So, mostly, I look for whether I’m going to want to refer to a book repeatedly, whether it fits a hole in my existing collection, and  the quality of information before I bring it home, and after that, expect to keep it (though I do plan to do a little bit of weeding here, as there are a few things that probably don’t need to live with me anymore.

(These, if it weren’t obvious, are the rest of my collection.)

Shelving:

I am very odd in that I shelve by sub-genre in fiction. All my historical mystery series are together. All my urban fantasy are together – near, but separate from – my high fantasy, and my historical fantasy (my term for books clearly in the fantasy genre but clearly in a world closely influenced by our history – Katherine Kurtz’s Deryni series, or Guy Gavriel Kay’s books.

Within those, I go by place within series (usually chronological internal to the series, rather than publication date), and then by ‘where does this fit on the shelf’ (so my authors are not always in alphabetical order, since for some series, they’re all paperback, and in others, there’s a mix of mass market, trade, and hardcover editions.)

In the non-fiction, I group by general topic (and in the religious materials, by subtopic).

In an ideal world with more shelves for bookshelf space, I’d have the space to spread everything out, and to go alphabetically by author (and then by place in series) and so on, but until then, I make do.

Tracking things to read

Tracking books I’ve read is much easier – I’ve played with various options, including a nice straight plain text list, but I’m currently using GoodReads, because it’s got the nicest integration with WordPress in my opinion. (Just take a look at my sidebar…) But tracking what I *want* to read is a lot trickier.

Like most avid readers, I usually have a long list of books I want to read. But those lists can get complicated.

  • Some books aren’t out yet.
  • Some I want to get from my library (most)
  • Some I’ll need to buy (things not readily available from my library, or just plain books I want to own.)
  • Some might be out of print.
  • Some are going to be very popular, and I’m going to sit on the reserves list at the library for quite a while.

And most importantly, I want to read a wide variety of different kinds of books: when I’m looking for something new to read, I try to keep a balance between them. My basic categories include genre reading (fantasy, science fiction, mysteries), non-fiction, professional reading, books related to my religious interests, and I don’t like the list of one type of reading complicating finding titles of other types. Also, I sometimes have the “I want to read a mystery…” moments and don’t want to wade through dozens of other entries to find the mysteries.

There’s no really great solution for this. I’ve looked at various discussions – this discussion from the Unshelved Answers site on tracking books to read and this one from AskMetafilter on tracking books to read are both focused on tracking books already read, but include comments on tracking things to read as well. I’ve played with a few of the iPhone/iPod apps, and find them useful, but a bit cludgy: it takes me a long time to enter and move data around, and I read enough books that that’s problematic. (The one I like best is BookCrawler, though, if you’re looking…)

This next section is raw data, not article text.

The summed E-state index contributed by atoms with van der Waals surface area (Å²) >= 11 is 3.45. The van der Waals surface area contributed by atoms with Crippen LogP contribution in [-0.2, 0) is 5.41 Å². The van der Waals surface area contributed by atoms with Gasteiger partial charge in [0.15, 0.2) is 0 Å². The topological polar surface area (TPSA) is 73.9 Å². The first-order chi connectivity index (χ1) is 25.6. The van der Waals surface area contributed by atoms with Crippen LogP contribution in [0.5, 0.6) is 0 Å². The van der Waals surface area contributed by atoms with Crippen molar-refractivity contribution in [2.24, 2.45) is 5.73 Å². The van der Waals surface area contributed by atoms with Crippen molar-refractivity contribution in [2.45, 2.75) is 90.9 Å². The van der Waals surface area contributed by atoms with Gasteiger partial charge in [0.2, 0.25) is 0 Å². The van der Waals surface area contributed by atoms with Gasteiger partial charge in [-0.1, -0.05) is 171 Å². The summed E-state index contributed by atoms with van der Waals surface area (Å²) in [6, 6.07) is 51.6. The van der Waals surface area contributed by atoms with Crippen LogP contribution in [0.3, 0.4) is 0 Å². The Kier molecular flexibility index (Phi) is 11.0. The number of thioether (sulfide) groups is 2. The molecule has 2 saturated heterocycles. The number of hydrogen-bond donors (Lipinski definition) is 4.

But I think I’ve settled down into a spreadsheet – in my case, in iWork’s Numbers, which I prefer to Excel when I get the chance. I have one page for fiction, and one page for non-fiction right now, but may split those out in other ways later.

My columns are:

  • Title (the thing I’m most likely to remember about the book, personally.)
  • Author (because it is also useful)
  • The publication date, with conditional formatting I’ll explain in a moment
  • Genre
  • And a brief notes field

The publication date is the trickiest one for me. I often hear about books a good while before they’re coming out, sometimes long before I can put a hold in on them at the library. Likewise, there are times I want to focus on recent titles (especially those that are getting a lot of conversation right now) so I can join in discussions about them.

My publication date column is therefore set up so that I can tell at a glance how recent a title is. I divided things up into books more than 5 years old, books 1-5 years old, books 3-12 months old, books out in the last 3 months, and books not yet out. This way, it’s easy for me to see what I might want to go and request at the library (or go and get from the bookstore.) and an idea of how long the reserve list might be. I can easily sit down once a month and add a reminder in my task management program for forthcoming books once they might be in the system, too.

Hi, I’m Jen

Librarian, infovore, and general geek, likely to write comments about books, link collections, and other thoughts related to how we find, use, and take joy in information.

I'm the Information Technology Librarian at the University of Maine at Farmington, the small liberal arts college model campus in the University of Maine system.